IAV-S is threatening swine herds across the globe

IAV-S is threatening swine herds across the globe
Nov 21, 2017

The virulent pathogen is hard to detect and can spread quickly from pig to pig

By Kate Ayers

Staff Reporter


Influenza A virus in swine (IAV-S) is a pathogen proving hard to control in pig populations, thus frustrating producers and veterinarians.

The virus exists in pig herds in North America, South America, Asia and Europe. It has a significant impact on an infected operation’s production and profits.

For instance, IAV-S costs the producer USD$3.23 per head.

But “more often, (IAV-S) is going to be present with other pathogens in the porcine respiratory disease complex. So, you have multiple respiratory pathogens affecting the pig at the same time, which can make diagnosing and treating them extremely difficult,” Dr. Christa Goodell, technical manager at Boehringer Ingelheim, said in the company’s release.

When the animal is infected by influenza and porcine reproductive and respiratory syndrome (PRRS), for example, the cost is USD$10.41 per head, according to Friday’s release from Boehringer Ingelheim.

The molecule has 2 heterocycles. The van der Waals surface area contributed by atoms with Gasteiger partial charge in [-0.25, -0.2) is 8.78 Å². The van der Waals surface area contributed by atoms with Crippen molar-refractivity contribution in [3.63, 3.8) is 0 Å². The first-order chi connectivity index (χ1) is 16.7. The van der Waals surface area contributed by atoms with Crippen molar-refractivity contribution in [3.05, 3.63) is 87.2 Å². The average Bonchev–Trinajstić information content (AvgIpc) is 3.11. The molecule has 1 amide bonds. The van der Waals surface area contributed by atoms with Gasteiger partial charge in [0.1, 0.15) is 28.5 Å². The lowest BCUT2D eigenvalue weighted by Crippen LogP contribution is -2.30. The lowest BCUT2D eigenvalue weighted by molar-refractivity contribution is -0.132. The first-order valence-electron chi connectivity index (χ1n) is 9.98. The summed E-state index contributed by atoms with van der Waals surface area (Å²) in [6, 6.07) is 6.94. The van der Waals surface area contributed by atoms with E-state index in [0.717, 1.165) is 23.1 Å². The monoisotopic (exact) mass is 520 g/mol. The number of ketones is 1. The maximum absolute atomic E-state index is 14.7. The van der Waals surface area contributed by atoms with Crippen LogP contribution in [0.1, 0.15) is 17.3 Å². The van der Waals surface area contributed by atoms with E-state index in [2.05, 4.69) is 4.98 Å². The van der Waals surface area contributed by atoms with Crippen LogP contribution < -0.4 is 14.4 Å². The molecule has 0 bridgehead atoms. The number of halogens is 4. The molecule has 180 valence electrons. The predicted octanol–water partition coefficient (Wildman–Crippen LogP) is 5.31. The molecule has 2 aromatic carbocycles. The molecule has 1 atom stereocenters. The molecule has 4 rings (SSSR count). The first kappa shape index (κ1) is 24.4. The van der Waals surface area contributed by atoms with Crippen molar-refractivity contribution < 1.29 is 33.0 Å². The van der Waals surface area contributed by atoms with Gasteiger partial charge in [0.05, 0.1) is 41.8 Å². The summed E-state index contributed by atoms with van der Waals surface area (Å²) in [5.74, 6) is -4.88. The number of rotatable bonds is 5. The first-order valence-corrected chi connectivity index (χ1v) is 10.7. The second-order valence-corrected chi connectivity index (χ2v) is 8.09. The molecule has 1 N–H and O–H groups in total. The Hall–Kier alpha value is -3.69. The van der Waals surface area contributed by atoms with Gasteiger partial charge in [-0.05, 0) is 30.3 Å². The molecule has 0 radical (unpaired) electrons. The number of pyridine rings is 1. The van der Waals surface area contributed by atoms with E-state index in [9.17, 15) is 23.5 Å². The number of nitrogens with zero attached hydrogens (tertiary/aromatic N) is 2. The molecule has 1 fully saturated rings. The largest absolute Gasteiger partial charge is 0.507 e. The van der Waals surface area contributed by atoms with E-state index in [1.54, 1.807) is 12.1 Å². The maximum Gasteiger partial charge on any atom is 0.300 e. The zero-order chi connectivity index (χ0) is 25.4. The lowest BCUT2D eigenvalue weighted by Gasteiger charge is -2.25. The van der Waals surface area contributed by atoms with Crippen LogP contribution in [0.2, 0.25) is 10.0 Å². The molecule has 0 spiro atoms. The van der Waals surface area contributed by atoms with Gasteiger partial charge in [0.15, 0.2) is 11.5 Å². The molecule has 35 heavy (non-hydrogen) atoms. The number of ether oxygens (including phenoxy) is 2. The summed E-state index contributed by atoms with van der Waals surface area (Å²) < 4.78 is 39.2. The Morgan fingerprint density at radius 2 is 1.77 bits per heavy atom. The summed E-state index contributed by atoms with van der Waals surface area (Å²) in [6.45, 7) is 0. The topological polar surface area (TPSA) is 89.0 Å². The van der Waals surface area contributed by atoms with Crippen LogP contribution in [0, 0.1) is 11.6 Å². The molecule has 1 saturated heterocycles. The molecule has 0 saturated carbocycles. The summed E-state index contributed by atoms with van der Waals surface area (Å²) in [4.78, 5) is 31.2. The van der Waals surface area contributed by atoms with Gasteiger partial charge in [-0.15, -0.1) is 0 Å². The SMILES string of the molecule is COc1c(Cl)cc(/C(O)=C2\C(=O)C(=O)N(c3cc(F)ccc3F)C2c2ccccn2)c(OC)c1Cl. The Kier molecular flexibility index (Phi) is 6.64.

A common case of IAV-S lasts 10 to 14 days. “Clinical signs include fever, coughing, sneezing, runny nose, difficulty breathing, going off feed, and lethargy appearing early in the infection,” according to the release.

The virus is typically spread through direct contact, through the air and by contact with contaminated surfaces. The highest transmission occurs in the first 48 hours of infection. 

IAV-S can infect pigs of any age but is principally found in early nursery or grow-finisher pigs, according to the release.

Producers have a hard time controlling and eliminating this pathogen due to the difficulty of detection and the high transmission rate. The virus can also mutate easily, which makes it challenging to find a vaccine that can protect against all IAV-S strains.

“For producers and vets who are trying to control strains on their farm from evolving and drifting away from the vaccines, as well as new strains being introduced, it's a very complex and challenging problem,” Dr. Amy Vincent, research veterinary medical officer, USDA agricultural research service, said in the release. 

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